A Lesson for School Board MembersBy Thomas E. Bertrand
Over the past two years I have often turned to reading to find meaning in what was happening in our world and to understand the challenges of school board service.
In his book, The Hero Code, Admiral William McRaven recounts the story of the Boston Massacre. How can an event that occurred over 200 years ago offer a lesson about school board service?
On March 5, 1770, a mob of 300 colonists surrounded and threatened a group of British Redcoats. When tensions escalated the soldiers fired on the mob, killing five colonists. Bostonians demanded justice and threatened to hang the soldiers. A trial was ordered but there was one problem.
No one would take the case and defend the British soldiers — fearful that they may be hung along with the soldiers. No one, except John Adams.
Despite the potential consequences for his personal and professional reputation, John Adams took the case and defended the soldiers in court. He believed that by honoring the rule of law, Americans would prove themselves worthy of self-rule.
In the end, the jury found the Redcoats not guilty by reason of self-defense. It was Adams’ willingness to put the interests of justice above his personal interests and reputation that solidified his reputation as a man of uncompromising integrity.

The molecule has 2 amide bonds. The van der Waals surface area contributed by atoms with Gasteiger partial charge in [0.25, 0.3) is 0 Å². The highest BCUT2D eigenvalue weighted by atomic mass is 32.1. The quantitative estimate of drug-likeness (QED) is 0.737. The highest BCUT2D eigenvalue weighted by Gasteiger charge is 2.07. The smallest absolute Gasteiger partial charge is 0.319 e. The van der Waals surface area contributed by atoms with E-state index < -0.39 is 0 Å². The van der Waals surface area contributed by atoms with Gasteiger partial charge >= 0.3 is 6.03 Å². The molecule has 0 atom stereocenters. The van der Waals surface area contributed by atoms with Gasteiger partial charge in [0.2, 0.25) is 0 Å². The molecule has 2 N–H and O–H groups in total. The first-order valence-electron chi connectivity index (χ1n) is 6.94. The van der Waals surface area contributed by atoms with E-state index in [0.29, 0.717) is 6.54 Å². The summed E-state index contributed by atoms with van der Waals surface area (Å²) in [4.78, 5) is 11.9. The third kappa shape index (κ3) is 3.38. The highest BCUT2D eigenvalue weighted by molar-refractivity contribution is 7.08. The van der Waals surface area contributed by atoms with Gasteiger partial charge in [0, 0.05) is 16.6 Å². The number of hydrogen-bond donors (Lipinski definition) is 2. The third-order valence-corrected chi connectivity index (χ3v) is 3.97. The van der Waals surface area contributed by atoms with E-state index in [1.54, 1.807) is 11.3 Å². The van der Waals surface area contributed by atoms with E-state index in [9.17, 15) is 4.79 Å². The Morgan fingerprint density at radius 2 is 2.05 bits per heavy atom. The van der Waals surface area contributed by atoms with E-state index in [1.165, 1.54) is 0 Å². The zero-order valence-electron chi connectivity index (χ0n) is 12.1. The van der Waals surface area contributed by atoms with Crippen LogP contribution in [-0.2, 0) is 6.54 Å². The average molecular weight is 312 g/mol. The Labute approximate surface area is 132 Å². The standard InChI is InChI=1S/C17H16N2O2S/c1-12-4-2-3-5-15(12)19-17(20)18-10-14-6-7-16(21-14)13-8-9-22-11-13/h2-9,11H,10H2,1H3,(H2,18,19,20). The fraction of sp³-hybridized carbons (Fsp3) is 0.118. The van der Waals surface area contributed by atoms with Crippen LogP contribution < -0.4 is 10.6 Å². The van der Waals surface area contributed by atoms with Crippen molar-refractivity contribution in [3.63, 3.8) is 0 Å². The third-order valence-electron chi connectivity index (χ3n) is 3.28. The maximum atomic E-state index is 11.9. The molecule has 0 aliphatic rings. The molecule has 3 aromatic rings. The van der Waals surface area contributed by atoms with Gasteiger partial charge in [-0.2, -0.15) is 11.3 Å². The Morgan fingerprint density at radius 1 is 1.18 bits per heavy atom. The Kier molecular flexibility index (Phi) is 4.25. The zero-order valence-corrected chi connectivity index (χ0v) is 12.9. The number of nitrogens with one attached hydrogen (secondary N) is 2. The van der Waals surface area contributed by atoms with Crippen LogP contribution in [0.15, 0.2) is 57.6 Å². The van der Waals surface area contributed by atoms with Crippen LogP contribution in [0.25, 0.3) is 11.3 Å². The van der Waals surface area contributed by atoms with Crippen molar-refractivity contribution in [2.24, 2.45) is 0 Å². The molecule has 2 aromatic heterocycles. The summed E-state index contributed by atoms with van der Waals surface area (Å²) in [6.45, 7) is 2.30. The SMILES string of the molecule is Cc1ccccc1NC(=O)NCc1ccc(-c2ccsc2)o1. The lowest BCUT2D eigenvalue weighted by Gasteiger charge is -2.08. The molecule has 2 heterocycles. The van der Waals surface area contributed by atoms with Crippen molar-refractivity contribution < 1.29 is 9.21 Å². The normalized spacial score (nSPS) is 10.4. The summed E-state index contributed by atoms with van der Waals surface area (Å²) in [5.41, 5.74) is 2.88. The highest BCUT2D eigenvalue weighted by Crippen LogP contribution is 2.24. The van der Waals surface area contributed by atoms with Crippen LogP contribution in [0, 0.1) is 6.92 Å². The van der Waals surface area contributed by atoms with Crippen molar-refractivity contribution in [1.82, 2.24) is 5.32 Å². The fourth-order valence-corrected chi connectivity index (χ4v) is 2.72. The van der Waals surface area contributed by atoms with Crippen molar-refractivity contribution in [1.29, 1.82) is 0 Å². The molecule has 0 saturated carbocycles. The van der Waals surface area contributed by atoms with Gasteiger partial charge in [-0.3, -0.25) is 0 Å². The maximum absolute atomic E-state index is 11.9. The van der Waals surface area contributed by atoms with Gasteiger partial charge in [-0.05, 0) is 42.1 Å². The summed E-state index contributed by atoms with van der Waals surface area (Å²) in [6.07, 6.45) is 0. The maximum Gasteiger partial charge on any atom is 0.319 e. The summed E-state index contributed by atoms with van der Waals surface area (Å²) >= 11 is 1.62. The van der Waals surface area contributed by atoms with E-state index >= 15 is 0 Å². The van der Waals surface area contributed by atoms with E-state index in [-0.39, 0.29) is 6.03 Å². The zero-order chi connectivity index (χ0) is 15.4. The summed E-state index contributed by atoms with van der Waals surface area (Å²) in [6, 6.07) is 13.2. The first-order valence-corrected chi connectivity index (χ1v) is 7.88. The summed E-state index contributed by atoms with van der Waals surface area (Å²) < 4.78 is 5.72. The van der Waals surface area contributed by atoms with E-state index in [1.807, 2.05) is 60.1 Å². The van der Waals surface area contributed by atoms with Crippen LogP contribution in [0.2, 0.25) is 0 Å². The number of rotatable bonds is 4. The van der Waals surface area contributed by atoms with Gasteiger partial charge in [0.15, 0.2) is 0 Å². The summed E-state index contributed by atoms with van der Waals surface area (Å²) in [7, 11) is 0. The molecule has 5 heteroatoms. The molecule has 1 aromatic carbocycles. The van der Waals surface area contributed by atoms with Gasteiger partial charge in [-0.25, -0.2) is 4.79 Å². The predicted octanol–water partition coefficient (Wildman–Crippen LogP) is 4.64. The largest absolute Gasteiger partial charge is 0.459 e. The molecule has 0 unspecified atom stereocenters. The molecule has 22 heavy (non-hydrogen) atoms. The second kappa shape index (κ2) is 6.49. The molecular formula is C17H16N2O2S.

The lesson of John Adams lives on today. School board members are frequently confronted with situations that put their own self-interest and preservation in conflict with doing the right thing. Following what you know to be right is hard. It is hard to go against herd tendencies and take a position that may cost you your seat in the next election. It is hard because you are human. You are forced into untenable positions because good and evil, right and wrong, are always in conflict.
But you do it. We are grateful for your service, for your integrity, and for your steady hand at a critical time.
I know that we have more challenging days ahead as we emerge from this pandemic and focus on academic recovery and mental health support for our students and staff. But I have hope that tomorrow will be better than today. That hope is due in large part to the leadership of so many dedicated public servants serving on school boards at a historic time.
Thank you for your service to your communities, schools, and students. Thomas E. Bertrand, Ph.D., is Executive Director of the Illinois Association of School Boards.